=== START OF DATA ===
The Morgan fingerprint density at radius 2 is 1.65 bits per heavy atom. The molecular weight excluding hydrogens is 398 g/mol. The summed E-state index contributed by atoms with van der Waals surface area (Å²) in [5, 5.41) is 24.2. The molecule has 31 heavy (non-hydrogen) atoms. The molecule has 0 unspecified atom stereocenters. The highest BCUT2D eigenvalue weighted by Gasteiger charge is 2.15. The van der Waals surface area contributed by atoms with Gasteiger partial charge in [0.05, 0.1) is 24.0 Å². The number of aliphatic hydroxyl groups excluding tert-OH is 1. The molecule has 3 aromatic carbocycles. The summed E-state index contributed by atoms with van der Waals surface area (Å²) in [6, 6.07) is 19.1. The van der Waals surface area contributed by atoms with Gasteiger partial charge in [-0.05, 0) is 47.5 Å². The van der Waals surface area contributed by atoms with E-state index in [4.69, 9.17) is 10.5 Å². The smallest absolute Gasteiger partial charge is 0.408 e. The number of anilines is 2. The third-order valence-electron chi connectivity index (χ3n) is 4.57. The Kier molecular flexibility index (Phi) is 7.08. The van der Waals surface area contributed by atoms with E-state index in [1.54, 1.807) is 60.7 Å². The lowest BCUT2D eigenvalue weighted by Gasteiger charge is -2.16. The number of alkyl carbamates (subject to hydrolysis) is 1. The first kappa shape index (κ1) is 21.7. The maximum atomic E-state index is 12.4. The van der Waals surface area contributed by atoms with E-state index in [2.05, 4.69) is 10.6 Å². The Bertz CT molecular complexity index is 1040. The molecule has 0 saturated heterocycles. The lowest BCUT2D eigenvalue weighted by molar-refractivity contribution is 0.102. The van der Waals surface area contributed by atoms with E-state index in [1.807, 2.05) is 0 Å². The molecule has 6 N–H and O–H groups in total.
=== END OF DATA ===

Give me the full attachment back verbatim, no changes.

The Morgan fingerprint density at radius 2 is 1.65 bits per heavy atom. The molecular weight excluding hydrogens is 398 g/mol. The summed E-state index contributed by atoms with van der Waals surface area (Å²) in [5, 5.41) is 24.2. The molecule has 31 heavy (non-hydrogen) atoms. The molecule has 0 unspecified atom stereocenters. The highest BCUT2D eigenvalue weighted by Gasteiger charge is 2.15. The van der Waals surface area contributed by atoms with Gasteiger partial charge in [0.05, 0.1) is 24.0 Å². The number of aliphatic hydroxyl groups excluding tert-OH is 1. The molecule has 3 aromatic carbocycles. The summed E-state index contributed by atoms with van der Waals surface area (Å²) in [6, 6.07) is 19.1. The van der Waals surface area contributed by atoms with Gasteiger partial charge in [-0.05, 0) is 47.5 Å². The van der Waals surface area contributed by atoms with E-state index in [4.69, 9.17) is 10.5 Å². The smallest absolute Gasteiger partial charge is 0.408 e. The number of anilines is 2. The third-order valence-electron chi connectivity index (χ3n) is 4.57. The Kier molecular flexibility index (Phi) is 7.08. The van der Waals surface area contributed by atoms with E-state index in [1.54, 1.807) is 60.7 Å². The lowest BCUT2D eigenvalue weighted by Gasteiger charge is -2.16. The number of alkyl carbamates (subject to hydrolysis) is 1. The first kappa shape index (κ1) is 21.7. The maximum atomic E-state index is 12.4. The van der Waals surface area contributed by atoms with E-state index in [2.05, 4.69) is 10.6 Å². The Bertz CT molecular complexity index is 1040. The molecule has 0 saturated heterocycles. The lowest BCUT2D eigenvalue weighted by molar-refractivity contribution is 0.102. The van der Waals surface area contributed by atoms with E-state index in [1.807, 2.05) is 0 Å². The molecule has 6 N–H and O–H groups in total.